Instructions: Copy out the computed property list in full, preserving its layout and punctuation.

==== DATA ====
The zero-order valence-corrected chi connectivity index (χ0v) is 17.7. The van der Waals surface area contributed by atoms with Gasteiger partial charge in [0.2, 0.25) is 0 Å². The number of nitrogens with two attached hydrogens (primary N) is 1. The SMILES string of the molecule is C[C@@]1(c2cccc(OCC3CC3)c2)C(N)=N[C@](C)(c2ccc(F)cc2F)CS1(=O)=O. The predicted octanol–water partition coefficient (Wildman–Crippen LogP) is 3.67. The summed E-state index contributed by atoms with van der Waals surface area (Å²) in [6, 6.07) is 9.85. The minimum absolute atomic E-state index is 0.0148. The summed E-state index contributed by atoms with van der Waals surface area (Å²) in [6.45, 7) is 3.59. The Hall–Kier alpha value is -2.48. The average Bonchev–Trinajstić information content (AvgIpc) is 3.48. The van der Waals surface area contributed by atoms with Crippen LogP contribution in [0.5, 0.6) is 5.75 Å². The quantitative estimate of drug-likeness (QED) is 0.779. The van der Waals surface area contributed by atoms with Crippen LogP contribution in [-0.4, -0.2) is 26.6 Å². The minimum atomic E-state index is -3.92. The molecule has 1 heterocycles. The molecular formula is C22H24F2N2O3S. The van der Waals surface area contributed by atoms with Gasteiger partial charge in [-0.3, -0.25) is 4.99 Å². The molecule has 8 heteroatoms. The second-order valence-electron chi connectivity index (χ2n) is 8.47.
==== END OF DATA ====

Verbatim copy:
The zero-order valence-corrected chi connectivity index (χ0v) is 17.7. The van der Waals surface area contributed by atoms with Gasteiger partial charge in [0.2, 0.25) is 0 Å². The number of nitrogens with two attached hydrogens (primary N) is 1. The SMILES string of the molecule is C[C@@]1(c2cccc(OCC3CC3)c2)C(N)=N[C@](C)(c2ccc(F)cc2F)CS1(=O)=O. The predicted octanol–water partition coefficient (Wildman–Crippen LogP) is 3.67. The summed E-state index contributed by atoms with van der Waals surface area (Å²) in [6, 6.07) is 9.85. The minimum absolute atomic E-state index is 0.0148. The summed E-state index contributed by atoms with van der Waals surface area (Å²) in [6.45, 7) is 3.59. The Hall–Kier alpha value is -2.48. The average Bonchev–Trinajstić information content (AvgIpc) is 3.48. The van der Waals surface area contributed by atoms with Crippen LogP contribution in [0.5, 0.6) is 5.75 Å². The quantitative estimate of drug-likeness (QED) is 0.779. The van der Waals surface area contributed by atoms with Crippen LogP contribution in [-0.4, -0.2) is 26.6 Å². The minimum atomic E-state index is -3.92. The molecule has 1 heterocycles. The molecular formula is C22H24F2N2O3S. The van der Waals surface area contributed by atoms with Gasteiger partial charge in [-0.3, -0.25) is 4.99 Å². The molecule has 8 heteroatoms. The second-order valence-electron chi connectivity index (χ2n) is 8.47.